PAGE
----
Ecstasy and Death, English National Ballet, London Coliseum | Dance reviews, news & interviews
Ecstasy and Death, English National Ballet, London Coliseum
A three-course evening out at the ballet with a phenomenal star at its heart
Is it death that makes us go back to the ballet? The one artform where it is so glorified, so exquisitely reimagined as an experience of regret, hope, ecstasy or bleakest resignation that we will go to drink it in again and again, to preview our own? Maybe that’s it. Opera is about living in the threat of death (all those tubercular arias and declarations from the heart of bonfires). Theatre is all about living, imperfectly. But in ballet, life itself is only a holding position - it exists in a realm that looks forward, erotically and existentially, to death, it forecasts the run-up to death as something not accidental or random, but willed, in which emotions and sexual urges achieve their highest pitch.
These gloomy, exciting thoughts crowd in for English National Ballet’s brief, stimulating mixed programme entitled Ecstasy and Death at the London Coliseum, in the midst of a week that is sorely testing the ballet pound with fantasies of death. The National Ballet of Canada’s Romeo and Juliet at Sadler’s Wells - pfff. Tonight the Royal Ballet’s magnificently gruesome Mayerling, for those with strong stomachs. But ENB has a three-course banquet for all tastes, a nice body-beautiful starter, a nerd’s-guide-to-classical-ballet finisher - and in between, probably the man of the year, Nicolas Le Riche in Roland Petit’s winey Le Jeune homme et la mort.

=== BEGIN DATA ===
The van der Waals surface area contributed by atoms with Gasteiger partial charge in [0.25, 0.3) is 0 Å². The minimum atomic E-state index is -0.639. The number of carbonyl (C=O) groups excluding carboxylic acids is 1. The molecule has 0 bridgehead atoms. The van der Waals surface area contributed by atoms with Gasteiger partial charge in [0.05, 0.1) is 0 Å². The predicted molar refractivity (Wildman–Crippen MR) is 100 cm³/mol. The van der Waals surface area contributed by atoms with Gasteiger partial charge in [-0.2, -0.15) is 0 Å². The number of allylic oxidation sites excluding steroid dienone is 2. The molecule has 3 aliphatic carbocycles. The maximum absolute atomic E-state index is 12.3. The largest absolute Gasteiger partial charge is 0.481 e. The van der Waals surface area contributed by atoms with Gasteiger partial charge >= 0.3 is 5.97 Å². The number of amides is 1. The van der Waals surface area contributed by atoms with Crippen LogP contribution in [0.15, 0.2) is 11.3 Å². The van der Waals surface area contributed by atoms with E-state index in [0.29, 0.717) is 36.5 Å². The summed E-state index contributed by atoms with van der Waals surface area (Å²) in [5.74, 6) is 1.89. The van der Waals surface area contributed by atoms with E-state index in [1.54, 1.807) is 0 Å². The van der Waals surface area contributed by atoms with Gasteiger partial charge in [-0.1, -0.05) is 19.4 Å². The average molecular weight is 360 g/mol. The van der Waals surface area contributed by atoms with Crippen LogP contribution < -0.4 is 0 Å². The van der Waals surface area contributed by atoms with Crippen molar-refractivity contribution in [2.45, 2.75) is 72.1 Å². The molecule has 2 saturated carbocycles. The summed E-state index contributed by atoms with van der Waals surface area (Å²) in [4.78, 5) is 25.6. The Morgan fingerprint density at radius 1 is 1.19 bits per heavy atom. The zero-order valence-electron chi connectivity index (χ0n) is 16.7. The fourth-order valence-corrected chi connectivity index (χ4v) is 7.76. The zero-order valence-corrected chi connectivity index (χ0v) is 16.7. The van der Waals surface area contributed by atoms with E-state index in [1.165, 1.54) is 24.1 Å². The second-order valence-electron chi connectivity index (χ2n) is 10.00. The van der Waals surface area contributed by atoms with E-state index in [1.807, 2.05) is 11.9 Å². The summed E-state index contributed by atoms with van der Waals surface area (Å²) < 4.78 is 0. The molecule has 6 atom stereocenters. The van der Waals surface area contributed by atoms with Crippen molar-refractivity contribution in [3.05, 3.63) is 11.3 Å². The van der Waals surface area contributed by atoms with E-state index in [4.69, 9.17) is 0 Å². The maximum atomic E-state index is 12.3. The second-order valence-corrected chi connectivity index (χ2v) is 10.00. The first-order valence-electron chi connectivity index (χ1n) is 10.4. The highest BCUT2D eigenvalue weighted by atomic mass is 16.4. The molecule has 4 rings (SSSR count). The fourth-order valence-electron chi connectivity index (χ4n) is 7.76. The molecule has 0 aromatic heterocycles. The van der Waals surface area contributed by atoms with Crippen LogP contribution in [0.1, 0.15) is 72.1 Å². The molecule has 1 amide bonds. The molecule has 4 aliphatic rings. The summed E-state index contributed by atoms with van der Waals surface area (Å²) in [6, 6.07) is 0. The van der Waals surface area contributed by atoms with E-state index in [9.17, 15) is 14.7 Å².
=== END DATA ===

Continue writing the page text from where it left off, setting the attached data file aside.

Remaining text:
Petit was France’s most exciting choreographer for decades, but was too French, too sexy, too philosophique, to become a favoured guest in British companies. One of his last acts before his death two years ago was to permit ENB to acquire his ballet, which is an eyecatching vehicle with only two seats.
He is homme incarnate, tall, intellectual, charismatic, electrically quick and stupendously hot
It’s understandable that Tamara Rojo, in launching her ENB directorship, brazenly confessed that she persuaded Paris Opera Ballet’s Le Riche to dance the work with her as a present to herself. It doesn't matter that Paris’s most exciting star for the past 20 years is 41 now - in his one-shouldered denim dungarees he is homme incarnate, tall, intellectual, charismatic, electrically quick and stupendously hot as the eponymous young man lounging about in his garret waiting for someone (probably a girl) to turn up.
He smokes, he checks his watch, he idles about in working time - he is every inch the scrounger on benefits. But this is Forties Paris, so the girl who knocks at the door is not a benefits inspector but Death. She’s a nasty piece of work, as Tamara Rojo dances her, in a deceptively sunny yellow dress, and sinister black gloves. In the Nureyev-Jeanmaire film version Bach's Passacaglia is heard on the organ, with reproachful religious associations - Respighi's soupy orchestration for the live performance drowns the old Catholic guilt in purple musical melodrama.
But it is still bonza theatre. Boy, did Petit know how to grab an audience. The young man veers between electrifying leaps and the freeze of a rabbit in headlights, as Death runs her gloved hands lasciviously over his back. Georges Wakhévitch's grand set unfolds like an explosion at the end, producing the Paris skyline like a rabbit out of a hat. Le Riche takes it all with mesmerising seriousness, even its repetitiousness. He gradually blocks the remorseless femme fatale out of his glazing vision and when he hangs himself it is because some opaque existential loss within him has knocked the support out of his ability to live. Then you collect yourself: come on, it’s French, it’s théâtre, it’s super-mélodrame.
Rojo overplayed the cartoon seductress, I thought; Jeanmaire was smiling, ambivalent, part-mother-part-killer in those early outings, and more lethally ambiguous.
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